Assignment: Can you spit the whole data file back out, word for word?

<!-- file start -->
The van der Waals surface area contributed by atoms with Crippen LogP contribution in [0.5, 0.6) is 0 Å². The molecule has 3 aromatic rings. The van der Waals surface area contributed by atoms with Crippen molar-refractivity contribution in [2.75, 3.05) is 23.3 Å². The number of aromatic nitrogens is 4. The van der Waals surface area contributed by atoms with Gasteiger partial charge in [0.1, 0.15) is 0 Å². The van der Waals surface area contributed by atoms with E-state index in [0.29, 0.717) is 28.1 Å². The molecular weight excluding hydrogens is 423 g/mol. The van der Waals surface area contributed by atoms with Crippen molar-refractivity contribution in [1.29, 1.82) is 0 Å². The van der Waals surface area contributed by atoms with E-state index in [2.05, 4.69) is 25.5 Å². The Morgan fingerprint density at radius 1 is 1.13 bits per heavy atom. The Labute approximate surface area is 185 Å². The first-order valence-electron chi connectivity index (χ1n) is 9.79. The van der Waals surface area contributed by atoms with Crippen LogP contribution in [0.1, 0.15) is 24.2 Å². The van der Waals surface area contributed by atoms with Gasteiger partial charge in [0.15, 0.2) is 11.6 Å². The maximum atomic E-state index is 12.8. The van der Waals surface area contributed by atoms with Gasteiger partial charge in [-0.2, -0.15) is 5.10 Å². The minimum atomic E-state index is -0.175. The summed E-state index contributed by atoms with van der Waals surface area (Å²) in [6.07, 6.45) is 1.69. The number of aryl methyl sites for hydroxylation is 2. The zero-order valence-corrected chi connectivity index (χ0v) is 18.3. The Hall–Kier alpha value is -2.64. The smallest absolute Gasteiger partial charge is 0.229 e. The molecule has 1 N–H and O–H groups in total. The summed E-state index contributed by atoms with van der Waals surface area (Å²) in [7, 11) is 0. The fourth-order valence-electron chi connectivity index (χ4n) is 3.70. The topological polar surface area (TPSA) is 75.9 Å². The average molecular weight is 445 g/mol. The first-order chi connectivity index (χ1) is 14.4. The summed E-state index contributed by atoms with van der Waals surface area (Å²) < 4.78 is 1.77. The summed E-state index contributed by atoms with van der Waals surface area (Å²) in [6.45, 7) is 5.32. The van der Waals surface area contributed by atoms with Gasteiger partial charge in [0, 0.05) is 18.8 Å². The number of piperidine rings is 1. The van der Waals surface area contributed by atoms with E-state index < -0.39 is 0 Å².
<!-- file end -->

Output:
The van der Waals surface area contributed by atoms with Crippen LogP contribution in [0.5, 0.6) is 0 Å². The molecule has 3 aromatic rings. The van der Waals surface area contributed by atoms with Crippen molar-refractivity contribution in [2.75, 3.05) is 23.3 Å². The number of aromatic nitrogens is 4. The van der Waals surface area contributed by atoms with Gasteiger partial charge in [0.1, 0.15) is 0 Å². The van der Waals surface area contributed by atoms with E-state index in [0.29, 0.717) is 28.1 Å². The molecular weight excluding hydrogens is 423 g/mol. The van der Waals surface area contributed by atoms with Crippen molar-refractivity contribution in [1.29, 1.82) is 0 Å². The van der Waals surface area contributed by atoms with E-state index in [2.05, 4.69) is 25.5 Å². The Morgan fingerprint density at radius 1 is 1.13 bits per heavy atom. The Labute approximate surface area is 185 Å². The first-order valence-electron chi connectivity index (χ1n) is 9.79. The van der Waals surface area contributed by atoms with Crippen LogP contribution in [0.1, 0.15) is 24.2 Å². The van der Waals surface area contributed by atoms with Gasteiger partial charge in [0.15, 0.2) is 11.6 Å². The maximum atomic E-state index is 12.8. The van der Waals surface area contributed by atoms with Gasteiger partial charge in [-0.2, -0.15) is 5.10 Å². The minimum atomic E-state index is -0.175. The summed E-state index contributed by atoms with van der Waals surface area (Å²) in [6.07, 6.45) is 1.69. The number of aryl methyl sites for hydroxylation is 2. The zero-order valence-corrected chi connectivity index (χ0v) is 18.3. The Hall–Kier alpha value is -2.64. The smallest absolute Gasteiger partial charge is 0.229 e. The molecule has 1 N–H and O–H groups in total. The summed E-state index contributed by atoms with van der Waals surface area (Å²) in [7, 11) is 0. The fourth-order valence-electron chi connectivity index (χ4n) is 3.70. The topological polar surface area (TPSA) is 75.9 Å². The average molecular weight is 445 g/mol. The first-order chi connectivity index (χ1) is 14.4. The summed E-state index contributed by atoms with van der Waals surface area (Å²) < 4.78 is 1.77. The summed E-state index contributed by atoms with van der Waals surface area (Å²) in [6.45, 7) is 5.32. The van der Waals surface area contributed by atoms with Gasteiger partial charge in [0, 0.05) is 18.8 Å². The number of piperidine rings is 1. The van der Waals surface area contributed by atoms with E-state index < -0.39 is 0 Å².